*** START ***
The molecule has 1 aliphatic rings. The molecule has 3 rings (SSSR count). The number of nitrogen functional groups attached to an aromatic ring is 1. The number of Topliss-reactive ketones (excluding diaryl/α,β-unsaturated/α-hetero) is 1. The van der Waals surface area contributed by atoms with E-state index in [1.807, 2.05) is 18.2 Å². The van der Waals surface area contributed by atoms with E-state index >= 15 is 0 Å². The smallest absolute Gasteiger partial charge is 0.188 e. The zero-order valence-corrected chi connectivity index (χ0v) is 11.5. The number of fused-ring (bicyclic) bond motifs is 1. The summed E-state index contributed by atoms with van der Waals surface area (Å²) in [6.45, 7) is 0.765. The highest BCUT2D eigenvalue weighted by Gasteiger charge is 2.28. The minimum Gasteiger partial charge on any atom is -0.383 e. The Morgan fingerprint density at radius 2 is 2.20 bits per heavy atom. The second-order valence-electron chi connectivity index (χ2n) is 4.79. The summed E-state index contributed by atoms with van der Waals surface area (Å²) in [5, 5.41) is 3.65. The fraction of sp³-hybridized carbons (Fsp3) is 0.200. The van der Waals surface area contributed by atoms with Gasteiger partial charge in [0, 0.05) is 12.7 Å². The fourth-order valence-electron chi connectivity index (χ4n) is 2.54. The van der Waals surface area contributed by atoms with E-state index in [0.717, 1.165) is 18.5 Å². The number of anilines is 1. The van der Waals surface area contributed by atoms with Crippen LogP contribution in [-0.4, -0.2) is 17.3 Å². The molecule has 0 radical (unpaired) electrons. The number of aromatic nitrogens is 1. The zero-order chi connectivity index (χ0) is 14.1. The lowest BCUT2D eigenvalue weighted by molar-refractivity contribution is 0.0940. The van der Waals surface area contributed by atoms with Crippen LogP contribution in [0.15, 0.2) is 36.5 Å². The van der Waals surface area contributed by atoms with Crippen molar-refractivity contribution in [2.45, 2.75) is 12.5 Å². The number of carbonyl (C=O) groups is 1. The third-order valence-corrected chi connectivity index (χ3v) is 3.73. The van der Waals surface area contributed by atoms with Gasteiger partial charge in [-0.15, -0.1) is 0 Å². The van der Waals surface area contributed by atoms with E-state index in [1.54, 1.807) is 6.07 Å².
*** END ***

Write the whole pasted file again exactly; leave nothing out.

The molecule has 1 aliphatic rings. The molecule has 3 rings (SSSR count). The number of nitrogen functional groups attached to an aromatic ring is 1. The number of Topliss-reactive ketones (excluding diaryl/α,β-unsaturated/α-hetero) is 1. The van der Waals surface area contributed by atoms with E-state index in [1.807, 2.05) is 18.2 Å². The van der Waals surface area contributed by atoms with E-state index >= 15 is 0 Å². The smallest absolute Gasteiger partial charge is 0.188 e. The zero-order valence-corrected chi connectivity index (χ0v) is 11.5. The number of fused-ring (bicyclic) bond motifs is 1. The summed E-state index contributed by atoms with van der Waals surface area (Å²) in [6.45, 7) is 0.765. The highest BCUT2D eigenvalue weighted by Gasteiger charge is 2.28. The minimum Gasteiger partial charge on any atom is -0.383 e. The Morgan fingerprint density at radius 2 is 2.20 bits per heavy atom. The second-order valence-electron chi connectivity index (χ2n) is 4.79. The summed E-state index contributed by atoms with van der Waals surface area (Å²) in [5, 5.41) is 3.65. The fraction of sp³-hybridized carbons (Fsp3) is 0.200. The van der Waals surface area contributed by atoms with Gasteiger partial charge in [0, 0.05) is 12.7 Å². The fourth-order valence-electron chi connectivity index (χ4n) is 2.54. The van der Waals surface area contributed by atoms with E-state index in [0.717, 1.165) is 18.5 Å². The number of anilines is 1. The van der Waals surface area contributed by atoms with Crippen LogP contribution in [-0.4, -0.2) is 17.3 Å². The molecule has 0 radical (unpaired) electrons. The number of aromatic nitrogens is 1. The zero-order chi connectivity index (χ0) is 14.1. The lowest BCUT2D eigenvalue weighted by molar-refractivity contribution is 0.0940. The van der Waals surface area contributed by atoms with Crippen LogP contribution in [0.15, 0.2) is 36.5 Å². The van der Waals surface area contributed by atoms with Crippen molar-refractivity contribution in [2.45, 2.75) is 12.5 Å². The number of carbonyl (C=O) groups is 1. The third-order valence-corrected chi connectivity index (χ3v) is 3.73. The van der Waals surface area contributed by atoms with Gasteiger partial charge in [-0.15, -0.1) is 0 Å². The van der Waals surface area contributed by atoms with E-state index in [1.54, 1.807) is 6.07 Å².